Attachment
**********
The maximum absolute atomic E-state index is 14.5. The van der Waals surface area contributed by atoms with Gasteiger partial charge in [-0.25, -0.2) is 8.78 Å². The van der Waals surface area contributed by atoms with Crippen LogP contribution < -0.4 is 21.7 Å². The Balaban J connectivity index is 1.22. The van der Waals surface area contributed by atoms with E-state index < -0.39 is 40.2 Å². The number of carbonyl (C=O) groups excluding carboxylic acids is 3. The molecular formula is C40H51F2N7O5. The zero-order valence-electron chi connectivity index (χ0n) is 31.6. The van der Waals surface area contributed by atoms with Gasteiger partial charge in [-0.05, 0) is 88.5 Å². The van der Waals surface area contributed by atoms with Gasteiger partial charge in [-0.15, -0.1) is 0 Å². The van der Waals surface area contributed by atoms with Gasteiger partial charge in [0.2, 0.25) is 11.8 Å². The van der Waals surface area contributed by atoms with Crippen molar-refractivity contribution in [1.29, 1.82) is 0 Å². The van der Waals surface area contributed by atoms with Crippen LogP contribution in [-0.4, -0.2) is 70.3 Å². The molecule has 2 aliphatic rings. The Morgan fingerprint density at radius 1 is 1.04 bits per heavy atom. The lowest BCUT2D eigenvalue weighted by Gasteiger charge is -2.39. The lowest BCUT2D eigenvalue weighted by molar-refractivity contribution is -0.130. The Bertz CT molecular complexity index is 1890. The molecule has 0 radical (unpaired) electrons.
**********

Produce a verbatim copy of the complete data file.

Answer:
The maximum absolute atomic E-state index is 14.5. The van der Waals surface area contributed by atoms with Gasteiger partial charge in [-0.25, -0.2) is 8.78 Å². The van der Waals surface area contributed by atoms with Crippen LogP contribution < -0.4 is 21.7 Å². The Balaban J connectivity index is 1.22. The van der Waals surface area contributed by atoms with E-state index < -0.39 is 40.2 Å². The number of carbonyl (C=O) groups excluding carboxylic acids is 3. The molecular formula is C40H51F2N7O5. The zero-order valence-electron chi connectivity index (χ0n) is 31.6. The van der Waals surface area contributed by atoms with Gasteiger partial charge in [-0.05, 0) is 88.5 Å². The van der Waals surface area contributed by atoms with Gasteiger partial charge in [-0.15, -0.1) is 0 Å². The van der Waals surface area contributed by atoms with Gasteiger partial charge in [0.2, 0.25) is 11.8 Å². The van der Waals surface area contributed by atoms with Crippen molar-refractivity contribution in [1.29, 1.82) is 0 Å². The van der Waals surface area contributed by atoms with Crippen LogP contribution in [-0.4, -0.2) is 70.3 Å². The molecule has 2 aliphatic rings. The Morgan fingerprint density at radius 1 is 1.04 bits per heavy atom. The lowest BCUT2D eigenvalue weighted by Gasteiger charge is -2.39. The lowest BCUT2D eigenvalue weighted by molar-refractivity contribution is -0.130. The Bertz CT molecular complexity index is 1890. The molecule has 0 radical (unpaired) electrons.